Country artist Raudy Maxwell adds camp to his whimsical dolls


SCOTT HUFFMAN  | Contributing Writer

“Sometimes I don’t see what others do in my artwork,” Raudy Maxwell laughingly says of the unique and whimsical folk art he creates.
“People ask, ‘Why don’t you see it?’ I say, ‘I don’t know. I just enjoy doing it.’”

Maxwell, whose home base is Perryville, Ark., creates anthropomorphic animals, Loretta Lynn-inspired dolls, mannequin floor lamps and just about anything else someone might request, including a purple dragon. He describes his signature style — twice nominated for the Martha Stewart American Made Award — as primitive folk art. Each of his handmade pieces is purposefully imperfectly stitched and carefully fabricated to look as though it could have been made by an early American settler.

“Once I create the pieces, they go through a process where I paint them and I stain them with coffee, vanilla and cinnamon,” Maxwell, 43, explains. “It gives them the look of being aged. And the cinnamon serves the purpose of not only smelling good, but back in the day when women were on the wagons on dusty roads, they would make animals or dolls for their children. They would be dusty. I try to keep that part of it alive.”

Among Maxwell’s more popular pieces are the animals he creates with human-like characteristics, including dogs, pigs and horses. He recently showcased a number of his horse art pieces (owned by celebrities like Crystal Gayle and Ty Herndon) with great success at the Kentucky Derby. The out artist attributes the animal influences to his childhood.

“I was raised on a farm,” Maxwell says. “We had goats, pigs and all that mess. I would see the animals as humans because I would talk to them and stuff. I guess the older I’ve gotten, my childhood memories come out in the artwork I create.”


CAN YOU SEE MY BROTHER BOY DOLL NOW? | Raudy Maxwell, above, lends a distinctively queer bent to his homey dolls, including a commission to do the entire cast of characters from ‘Sordid Lives.’

Maxwell first began crafting his pieces more than 10 years ago because he liked primitive art décor. He found, however, that the items in which he was interested either lacked quality or were simply too pricey. He decided to experiment, and he made a few things for his home. Family and friends quickly began asking him to make similar pieces. The idea of selling his work on a larger scale, however, was the result of meeting country music queen Loretta Lynn, to whom he was introduced via his friend Tim Cobb, Lynn’s personal assistant and costume designer.

“I created a Coal Miner’s rooster for her,” Maxwell recalls. “I took it to her, and she loved it. She sat down to talk to me, and she said, ‘Do you realize you have a talent?’ I felt a confirmation that I could actually do this. It kind of inspired me. I started really hitting the festivals and getting out there to see what would happen.”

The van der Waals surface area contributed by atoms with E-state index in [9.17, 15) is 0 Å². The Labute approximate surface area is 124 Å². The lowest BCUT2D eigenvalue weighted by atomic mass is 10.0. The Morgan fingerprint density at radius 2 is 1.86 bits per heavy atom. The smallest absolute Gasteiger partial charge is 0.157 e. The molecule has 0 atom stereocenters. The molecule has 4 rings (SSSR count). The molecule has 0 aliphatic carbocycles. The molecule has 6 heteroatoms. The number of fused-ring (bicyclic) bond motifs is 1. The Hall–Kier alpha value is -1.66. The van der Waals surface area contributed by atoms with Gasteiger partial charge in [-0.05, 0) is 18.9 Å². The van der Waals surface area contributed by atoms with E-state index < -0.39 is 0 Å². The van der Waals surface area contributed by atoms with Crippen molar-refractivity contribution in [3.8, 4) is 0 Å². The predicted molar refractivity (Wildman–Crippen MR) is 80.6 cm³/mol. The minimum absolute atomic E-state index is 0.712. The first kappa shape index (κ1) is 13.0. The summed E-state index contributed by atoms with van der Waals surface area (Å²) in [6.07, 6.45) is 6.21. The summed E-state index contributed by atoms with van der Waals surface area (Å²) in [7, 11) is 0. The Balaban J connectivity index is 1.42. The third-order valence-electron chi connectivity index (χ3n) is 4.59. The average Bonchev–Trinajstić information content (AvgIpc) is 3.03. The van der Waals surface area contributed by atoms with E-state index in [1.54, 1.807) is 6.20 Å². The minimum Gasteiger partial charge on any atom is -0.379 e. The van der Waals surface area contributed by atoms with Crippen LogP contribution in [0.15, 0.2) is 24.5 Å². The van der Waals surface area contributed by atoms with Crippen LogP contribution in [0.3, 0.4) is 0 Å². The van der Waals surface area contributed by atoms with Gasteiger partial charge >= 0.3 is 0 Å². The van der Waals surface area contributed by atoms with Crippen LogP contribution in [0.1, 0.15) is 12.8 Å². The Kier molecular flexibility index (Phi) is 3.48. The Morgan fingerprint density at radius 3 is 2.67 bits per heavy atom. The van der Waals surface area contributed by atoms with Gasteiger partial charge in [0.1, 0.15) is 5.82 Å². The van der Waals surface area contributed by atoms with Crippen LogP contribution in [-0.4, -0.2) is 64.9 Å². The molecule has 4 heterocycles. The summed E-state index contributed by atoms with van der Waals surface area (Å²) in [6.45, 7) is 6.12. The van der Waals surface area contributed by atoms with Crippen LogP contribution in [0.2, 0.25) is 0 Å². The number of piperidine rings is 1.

While Maxwell markets his pieces online through his own website and his Facebook page, the artist’s first love is showing his work at craft fairs and festivals. He likes the first hand feedback he gets on his pieces, and he enjoys witnessing people’s unsolicited reactions to his work.

“There was a Santa and sleigh I created with all the reindeer,” Maxwell says. “It was a huge display that took a lot of time. I noticed that people reacted really well to that display. I guess it reminds them of something in their childhood or their life. I enjoy making someone feel good with my artwork.”


Lately, Maxwell has kept busy filling a number of orders for custom-designed dogs and cats. In fact, out actor and comedian Leslie Jordan once commissioned the artist to create the likeness of his mother’s dog, Conway Twitty, for her. And Maxwell is always creating Loretta Lynn-inspired dolls for sale at Lynn’s Nashville boutique and gift shops — “Every time I made one, it’s gone!” he says — using leftover fabric from Lynn’s gowns which Cobb saves for him. The artist’s goal, though, is to increase his exposure by attending more craft fairs and adding additional stores.

“There are some bigger festivals I’m trying to focus on getting into,” Maxwell says. “Some of those are juried. They see your stuff and vote on it. And it’s always on my mind to expand the business and get into some more boutiques. I haven’t really pursued that over this past year, because I’ve had so many custom orders.”

Maxwell has also begun work on a collection of dolls inspired by characters of the cult movie Sordid Lives. He has already finished a Brother Boy-inspired doll which he presented to the show’s creator, Del Shores. (Maxwell has even obtained Shores’ permission to complete the collection.)

“It’s actually so much fun,” Maxwell enthuses. “I laughed even doing the doll. I’m really honored to be able to do that. I’ve been working on some now to get them on the website. I’m so OCD about my stuff. I want to make sure it’s right.”

For the time being, however, the country craftsman is simply grateful for his success.

“It’s still surreal to me,” Maxwell says of his folk art career. “I was raised to get a 9-to-5 job. I think once you find your passion in life, it’s a blessing. Fortunately, it’s worked out for me and I enjoy it. You know, I guess sometimes … I don’t take it for granted at all, but I think sometimes it is a confirmation that I am able to make a living doing it.”

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This article appeared in the Dallas Voice print edition November 27, 2015.